By Karen Rooney
Youth for Climate Action
October 14, 2011
Each year, more than 150,000 tonnes of acid-producing emissions are generated by the Alberta tar sands. It can take anywhere from 2-14 days before these toxic emissions are re-introduced into land or water, in the form of acid-rain. Because of this time lapse between the production of emissions and the deposit of acid rain, land and water up to 1,000 kilometres away from the original source can be drastically affected by tar sands emissions.
What does this mean for Saskatchewan?
Saskatchewan’s northern forests, lakes and soil are among the most susceptible to the damages of acidification, according to the Canadian Council of Ministers of the Environment. At this point, monitoring programs initiated by Saskatchewan Environment and Environment Canada indicate that while most lakes currently maintain a pH level between 6.0 – 7.0 (considered healthy), changes are happening as acid rain with a pH of 5.0 or less regularly falls on these bodies of water. Acid rain has been shown to kill fish populations by first depleting and then depriving them of their food sources, while both fish and their eggs can be poisoned by the hazardous acid.
The LaLoche-Clearwater area is deemed to be the most vulnerable to these acid rain deposits. This is also where current exploration is occurring in Saskatchewan – without any prior environmental assessment. Studies have begun showing that the forest soil in this area is already exceeding the critical load of sulphur and nitrogen – meaning that the soil can tolerate no more damage and that the damage caused by acid rain is potentially irreparable.
Acid rain damages forests by decreasing the capacity of trees and plants to effectively photosynthesize and grow, by increasing the risk of disease in plant populations and by depleting the natural defences that trees and plant employ against insects and drought. The eventual outcome of this damage is forest death. The development of Saskatchewan’s tar sands would be the final seal on this areas fate.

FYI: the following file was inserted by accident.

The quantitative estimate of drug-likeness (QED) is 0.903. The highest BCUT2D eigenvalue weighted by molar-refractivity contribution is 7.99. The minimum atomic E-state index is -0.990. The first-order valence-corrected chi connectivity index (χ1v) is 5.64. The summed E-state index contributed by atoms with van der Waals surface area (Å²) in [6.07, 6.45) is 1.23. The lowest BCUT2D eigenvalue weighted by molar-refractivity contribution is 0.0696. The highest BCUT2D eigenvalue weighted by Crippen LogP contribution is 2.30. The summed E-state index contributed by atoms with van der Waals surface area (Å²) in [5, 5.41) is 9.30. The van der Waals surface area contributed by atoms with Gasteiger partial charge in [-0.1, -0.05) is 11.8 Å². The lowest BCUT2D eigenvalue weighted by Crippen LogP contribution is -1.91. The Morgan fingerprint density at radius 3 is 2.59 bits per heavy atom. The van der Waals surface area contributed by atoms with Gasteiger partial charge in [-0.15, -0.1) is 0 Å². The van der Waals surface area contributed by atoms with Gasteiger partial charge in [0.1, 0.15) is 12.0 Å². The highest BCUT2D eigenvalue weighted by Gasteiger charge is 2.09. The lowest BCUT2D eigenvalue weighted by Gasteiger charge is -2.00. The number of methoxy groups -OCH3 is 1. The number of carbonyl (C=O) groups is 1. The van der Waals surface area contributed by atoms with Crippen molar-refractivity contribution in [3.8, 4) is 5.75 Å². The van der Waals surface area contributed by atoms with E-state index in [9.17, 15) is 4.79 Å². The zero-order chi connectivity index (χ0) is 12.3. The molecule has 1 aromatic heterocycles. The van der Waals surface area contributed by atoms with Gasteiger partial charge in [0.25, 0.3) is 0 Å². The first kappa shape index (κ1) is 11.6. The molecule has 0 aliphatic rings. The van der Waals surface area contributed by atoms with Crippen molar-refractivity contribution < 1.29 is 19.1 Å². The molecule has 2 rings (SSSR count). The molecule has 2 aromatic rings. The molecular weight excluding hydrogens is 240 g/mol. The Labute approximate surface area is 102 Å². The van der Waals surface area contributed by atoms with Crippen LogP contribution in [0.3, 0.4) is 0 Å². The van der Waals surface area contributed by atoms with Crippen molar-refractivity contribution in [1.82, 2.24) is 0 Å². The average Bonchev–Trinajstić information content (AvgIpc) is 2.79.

Concerns are also being raised regarding the contamination of Lake Athabasca, which sits on the Saskatchewan-Alberta border. Tainted and polluted water from the Athabasca River flows into this lake and in periods of high river inflow and strong winds, this water can flow great distances into Saskatchewan. Tar sands mining releases a variety of dangerous chemicals and among these, some of the most concerning are polycylic aromatic hydrocarbons (PAH). PAH are a combination of over 100 chemicals which are formed during the burning of coal, gas and oil – in this case, they are most often produced by the burning of diesel fuels from mining fleets.
The PAH levels in the Athabasca delta have been shown to be double the cancer-causing threshold in fish. Not only are these polluted waters a risk to valuable ecosystems but they are a threat to human populations as well, as evidenced by the high rates of rare cancers in the downstream community of Fort Chipewyan.
Saskatchewan is clearly experiencing the effects of the Alberta tar sands on our own land and water resources. We should be asking ourselves if tar sands development here, and the destruction that will ensue, is worth the cost to both our people and our environment.
Karen Rooney is a member of the Actions and Strategy Team on the Canadian Youth Delegation to COP17 in Durban, South Africa.